We're sunsetting support for our Kubernetes deployment for PostHog. Because we're an open source company, I want to be transparent about what this change means, and why we're making it.
In this blog post I'll explain:
- Why we're making this important change
- How this impacts existing self-hosted customers
- The steps we're taking to support impacted customers
Important: Right now, about 3.5% of our users use Kubernetes, so this change only affects a small subsection of our users. This decision doesn't impact open source users on Docker Compose deployments (also known as the "hobby" deployment). We remain totally committed to being open source and are actively exploring ways to make that experience even better.
PostHog has grown incredibly fast over the last three years. 23,000 companies have signed up to PostHog. Last year, we grew revenue 6x, we're default alive and will likely be profitable in 2023.
One thing that hasn't grown much is the number of users using Kubernetes. We started offering our Kubernetes deployment, alongside a paid supported version, about 2 years ago. Over the last 6 months, we've realized that self-hosting a Kubernetes deployment does not serve either free users or our paid customers.
When we launched our Kubernetes deploy, we were hoping we could get to a stage where we battle tested enough of the components. We hoped that we could automate enough to make self hosting and scaling PostHog seamless, with a minimum amount of effort.
Hosting PostHog at scale is complex. With our Kubernetes users, we've seen issues crop up in every part of the stack. In event ingestion, Kafka, ClickHouse, Postgres, Redis and within the application itself. Sometimes the fix is simple ("increase disk space"), but often the issue is something a couple of layers deep and very hard to debug, involving long calls with expensive engineers on both sides. Even something as simple as a full disk would cause their instance of PostHog to be down for hours or days.
We also learned that the tools to do that automation just don't exist. We kept finding new failure modes. When onboarding a new customer we would have to vet their engineering team for Kubernetes experience so that we'd be confident they could help us debug issues in their PostHog deploy. Folks that didn't have infra experience would often be able to get something set up, only to get stuck when something went wrong.
Despite our continued efforts to help customers and improve the experience, our small infrastructure team is spending an outsized amount of time supporting the 3.5% of users who haven't moved to PostHog Cloud or our open source Docker deployment.
By not supporting Kubernetes, we will free up a lot of time to focus on our main infrastructure priorities, which are PostHog Cloud and the open source Docker Compose deployment. Ultimately, this will lead to a better experience for the vast majority of our users.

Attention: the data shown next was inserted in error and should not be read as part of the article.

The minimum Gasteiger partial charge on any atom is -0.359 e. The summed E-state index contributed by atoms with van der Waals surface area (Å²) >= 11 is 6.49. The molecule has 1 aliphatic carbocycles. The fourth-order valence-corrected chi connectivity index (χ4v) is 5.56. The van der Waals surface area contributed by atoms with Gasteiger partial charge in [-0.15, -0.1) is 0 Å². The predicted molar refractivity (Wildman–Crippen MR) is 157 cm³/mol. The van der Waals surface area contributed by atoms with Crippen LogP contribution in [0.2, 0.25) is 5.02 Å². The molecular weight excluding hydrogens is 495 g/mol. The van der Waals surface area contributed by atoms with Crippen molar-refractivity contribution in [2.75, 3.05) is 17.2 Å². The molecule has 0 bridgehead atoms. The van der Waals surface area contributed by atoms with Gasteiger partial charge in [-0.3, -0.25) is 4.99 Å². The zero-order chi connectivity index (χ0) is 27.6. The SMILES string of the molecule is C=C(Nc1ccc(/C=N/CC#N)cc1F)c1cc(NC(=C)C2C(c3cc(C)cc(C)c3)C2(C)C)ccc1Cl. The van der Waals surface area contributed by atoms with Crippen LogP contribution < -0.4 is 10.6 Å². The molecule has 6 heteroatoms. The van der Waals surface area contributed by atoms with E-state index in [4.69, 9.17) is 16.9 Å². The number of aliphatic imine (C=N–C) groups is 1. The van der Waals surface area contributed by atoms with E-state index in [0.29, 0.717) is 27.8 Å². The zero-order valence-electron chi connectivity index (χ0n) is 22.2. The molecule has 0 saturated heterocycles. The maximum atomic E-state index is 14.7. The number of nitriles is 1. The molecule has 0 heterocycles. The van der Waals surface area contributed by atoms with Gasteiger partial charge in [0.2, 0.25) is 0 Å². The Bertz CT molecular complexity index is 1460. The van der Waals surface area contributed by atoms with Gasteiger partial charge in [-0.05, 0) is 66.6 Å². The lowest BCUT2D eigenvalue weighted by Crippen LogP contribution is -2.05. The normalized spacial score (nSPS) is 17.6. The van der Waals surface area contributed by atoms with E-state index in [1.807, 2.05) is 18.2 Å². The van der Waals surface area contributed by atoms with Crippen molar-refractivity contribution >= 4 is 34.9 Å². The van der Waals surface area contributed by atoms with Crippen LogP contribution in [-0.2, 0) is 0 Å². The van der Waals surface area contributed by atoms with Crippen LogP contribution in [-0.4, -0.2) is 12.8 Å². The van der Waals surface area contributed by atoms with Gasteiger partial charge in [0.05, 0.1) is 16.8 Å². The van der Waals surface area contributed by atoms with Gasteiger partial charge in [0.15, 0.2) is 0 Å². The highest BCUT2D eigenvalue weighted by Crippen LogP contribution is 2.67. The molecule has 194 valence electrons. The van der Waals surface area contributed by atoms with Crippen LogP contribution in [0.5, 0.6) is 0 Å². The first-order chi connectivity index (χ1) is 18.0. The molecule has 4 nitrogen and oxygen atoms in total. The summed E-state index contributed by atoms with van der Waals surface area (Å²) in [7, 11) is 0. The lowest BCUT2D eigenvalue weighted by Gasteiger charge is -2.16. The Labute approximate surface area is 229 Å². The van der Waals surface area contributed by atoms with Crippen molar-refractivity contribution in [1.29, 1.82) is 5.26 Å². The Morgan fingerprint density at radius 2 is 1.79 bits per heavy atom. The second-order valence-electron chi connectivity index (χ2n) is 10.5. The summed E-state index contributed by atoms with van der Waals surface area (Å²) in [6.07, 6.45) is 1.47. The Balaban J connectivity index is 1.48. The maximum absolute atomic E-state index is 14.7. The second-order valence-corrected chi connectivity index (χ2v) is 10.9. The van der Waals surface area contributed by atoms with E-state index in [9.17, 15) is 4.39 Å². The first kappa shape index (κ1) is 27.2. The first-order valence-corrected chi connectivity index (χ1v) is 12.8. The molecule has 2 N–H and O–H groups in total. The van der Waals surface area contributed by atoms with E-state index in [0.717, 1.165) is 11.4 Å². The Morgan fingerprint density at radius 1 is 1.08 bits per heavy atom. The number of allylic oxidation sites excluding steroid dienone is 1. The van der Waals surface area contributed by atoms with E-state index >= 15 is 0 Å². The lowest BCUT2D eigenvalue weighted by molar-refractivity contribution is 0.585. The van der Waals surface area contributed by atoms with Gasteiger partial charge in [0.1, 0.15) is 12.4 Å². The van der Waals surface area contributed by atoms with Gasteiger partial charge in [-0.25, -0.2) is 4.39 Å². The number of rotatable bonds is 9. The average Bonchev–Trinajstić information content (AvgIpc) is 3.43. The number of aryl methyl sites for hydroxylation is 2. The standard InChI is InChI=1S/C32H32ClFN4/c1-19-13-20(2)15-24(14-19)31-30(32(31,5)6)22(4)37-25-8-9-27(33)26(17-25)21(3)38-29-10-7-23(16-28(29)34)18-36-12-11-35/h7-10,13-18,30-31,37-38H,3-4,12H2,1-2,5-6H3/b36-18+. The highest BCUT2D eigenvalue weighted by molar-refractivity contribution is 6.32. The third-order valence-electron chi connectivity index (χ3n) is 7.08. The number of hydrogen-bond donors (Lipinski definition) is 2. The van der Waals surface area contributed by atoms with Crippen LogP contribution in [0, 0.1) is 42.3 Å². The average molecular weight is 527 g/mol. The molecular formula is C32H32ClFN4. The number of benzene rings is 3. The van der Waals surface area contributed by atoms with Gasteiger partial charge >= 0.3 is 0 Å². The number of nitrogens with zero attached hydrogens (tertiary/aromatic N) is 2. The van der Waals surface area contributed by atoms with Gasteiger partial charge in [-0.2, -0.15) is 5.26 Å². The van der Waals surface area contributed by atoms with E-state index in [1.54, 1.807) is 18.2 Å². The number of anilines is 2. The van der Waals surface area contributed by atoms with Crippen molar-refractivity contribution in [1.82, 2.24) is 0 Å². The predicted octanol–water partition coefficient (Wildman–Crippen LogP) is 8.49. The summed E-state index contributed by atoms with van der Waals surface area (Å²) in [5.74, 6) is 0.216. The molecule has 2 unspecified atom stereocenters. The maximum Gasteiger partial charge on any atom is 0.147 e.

Regular updates to our Helm chart will cease after May 31, 2023. Security updates on the last available version will continue for at least the next 12 months.
We've already written to paying customers on Kubernetes deployments outlining how we'll support them in transitioning to PostHog Cloud, or an alternative PostHog deployment.
To ease any transition to PostHog Cloud, we are:
Deep into the process of acquiring SOC 2 compliance for PostHog Cloud. We expect to have completed our SOC 2 audit by the end of Q2 2023.
Making our cloud HIPAA compliant and will provide security updates for the customers requiring HIPAA until then.
If you're currently using Kubernetes to deploy PostHog, you have three options.
Migrate to PostHog Cloud – PostHog Cloud means you always have the latest features and it usually works out much cheaper, too. We now offer PostHog EU Cloud for folks who need to keep their data in the EU.
Migrate to our Docker Compose deployment – Our Docker Compose deployment is suitable for smaller event volumes and it's much simpler to set up and manage than Kubernetes. Self-hosted open-source deployment is provided under MIT license without guarantee.
Continue on Kubernetes – You can also continue using PostHog on Kubernetes. As noted already, we'll still provide security updates for at least the next 12 months, but you won't benefit from new features or technical support after May 31.
Finally, there will no longer be numbered releases of PostHog. Instead, we'll build a Docker image for each commit that happens in our GitHub repo. This means folks using our Docker Compose deployment will benefit immediately from new features and bugfixes, just like those on PostHog Cloud. You'll also be able to pin a version or roll back where necessary.
Thank you to everyone who continues to support and contribute to PostHog. We'll continue to build in public and work transparently, and I highly recommend you check out our public roadmap to see and give feedback on the exciting things we're building right now.
– Tim Glaser, Co-founder and CTO